In this case study

The U.S. Census Bureau turned to technology to improve the efficiency and accuracy of the 2020 Decennial Census process. Digital operations play an integral role in the counting of an increasingly diverse and growing population — around 330 million people in more than 140 million housing units — requiring a strong technology foundation.

The 2020 Census includes the use of the Internet to increase self-response, enumerators with handheld devices to capture information in the field and the automation of operations to increase the productivity of Census field offices. The Bureau also has modernized its data center operations to strengthen security, manageability and performance.

When the 2020 Census counting began on April 1, everything needed to be in place and working smoothly. A reliable IT infrastructure supporting more than 250 field sites around the nation had to be in place from day one. 

Establishing the Technology Base

Under a sub-contract agreement with the Census Bureau, WWT, in partnership with Dell Technologies, deployed the technology to support that entire infrastructure, site by site. The deployment involved a vast array of both enterprise and end-user computing equipment. 

This initiative involved more than just standing up traditional office environments. Decennial operations rely on the development and deployment of a national infrastructure, with a network of field offices built across the country from the ground up. The printing requirement gives a sense of the scale of the project. During the 2020 Census, the Bureau will require thousands of printers functioning non-stop, involving several hundred thousand toner cartridges.

The deployment of equipment to all sites required a high degree of integration and engineering work, which included the coordination of the imaging of hundreds of desktops and laptops each day. At the height of the program in June and July 2019, WWT was managing equipment deployments needed to stand up as many as 25 sites across the U.S. per week. At the same time, WWT delivered 2,000 kits to remote Census workers at their homes, while also equipping two large Paper Data Capture Centers. Each kit had the IT components needed to set up a home office environment, including laptop, printer, projector and phone.

Increased Deployment Speed

This speed to deployment is made possible because of WWT's North American Integration Center. The Integration Centers are climate-controlled production environments with advance networking, secure remote access and certified procedures. Equipped with certified professionals who have logistical and technical expertise, WWT's Integration Centers are designed for staging, kitting and configuring advanced technology solutions. Additional benefits include: 

  • 50 percent increase in technology deployment speed.
  • 35 percent decrease in field engineering costs.
  • 20 percent increase in order processing speed.
  • 7 percent decrease in maintenance costs.

WWT has the resources to rack and stack components from multiple manufacturers — including Dell Technologies — into ready-to-deploy systems. 

WWT worked in partnership with Dell Technologies within these Integration Centers to ensure that the Census Bureau had the best-of-breed capability. WWT handled all the pre-shipment integration of systems and sending the equipment to the various field sites, which were deployed on site. Building the right team was critical to success, and WWT's partnerships created a collaborative framework capable of meeting the unique demands of this program. WWT's logistical experts ensured that the equipment arrived at the WWT facilities on time, then technology experts configured it, packed it up and shipped it to the field offices.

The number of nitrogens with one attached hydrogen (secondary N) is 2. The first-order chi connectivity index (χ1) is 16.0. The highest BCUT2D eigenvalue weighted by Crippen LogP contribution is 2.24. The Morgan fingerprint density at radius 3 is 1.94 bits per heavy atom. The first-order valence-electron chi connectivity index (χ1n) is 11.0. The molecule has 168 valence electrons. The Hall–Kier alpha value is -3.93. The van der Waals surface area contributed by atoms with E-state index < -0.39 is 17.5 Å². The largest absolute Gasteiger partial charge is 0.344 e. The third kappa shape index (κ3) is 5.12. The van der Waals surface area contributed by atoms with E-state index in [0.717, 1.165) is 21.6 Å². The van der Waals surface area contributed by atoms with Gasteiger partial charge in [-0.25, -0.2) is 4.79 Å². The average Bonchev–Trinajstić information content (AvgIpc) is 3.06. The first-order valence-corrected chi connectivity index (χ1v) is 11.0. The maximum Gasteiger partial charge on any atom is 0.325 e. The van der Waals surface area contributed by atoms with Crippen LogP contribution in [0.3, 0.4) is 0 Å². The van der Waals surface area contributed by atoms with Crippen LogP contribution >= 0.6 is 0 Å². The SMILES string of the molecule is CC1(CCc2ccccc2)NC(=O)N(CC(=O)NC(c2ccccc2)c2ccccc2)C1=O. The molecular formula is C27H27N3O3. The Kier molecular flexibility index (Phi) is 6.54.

WWT's deployment time for standing up an office ranges from one to three days, a crucial factor in equipping the Census Bureau. In any given week, the scope of services for this project could change and WWT engineers often had as little as a week's notice — sometimes less — to make the necessary configuration changes. To put this into perspective, at the height of the program, WWT was packaging and shipping close to 75,000 individual pieces of equipment in a month and imaging an average of 200 Dell laptops and workstations per week.

"WWT knows about large-scale deployments, whether for Census, the Department of Defense or some other entity," according to John Garrett, Senior Director of Civilian from Dell who worked on the Census Bureau contract. "WWT is resilient at doing best practices and sharing its methodology behind deployments with its OEMs."

"Census liked the fact that WWT could bridge all the OEMs and bring a unified solution to the customer," John Garrett noted. Dell contributed its industry-leading laptops to the engagement. 

An Evolving Process

As part of the program, WWT is looking at current best practices and what has changed in the technology landscape. Over the course of the project WWT acquired over a million items that had to be integrated and sent to the more than 250 different remote sites correctly — with a service level agreement that requires 100 percent accuracy. Increasingly, government agencies like the Census Bureau will need trusted partners who can integrate commercial technology to develop innovative solutions for their emerging requirements. WWT and its partners are uniquely positioned to provide the expertise and comprehensive solutions to help federal organizations achieve mission requirements

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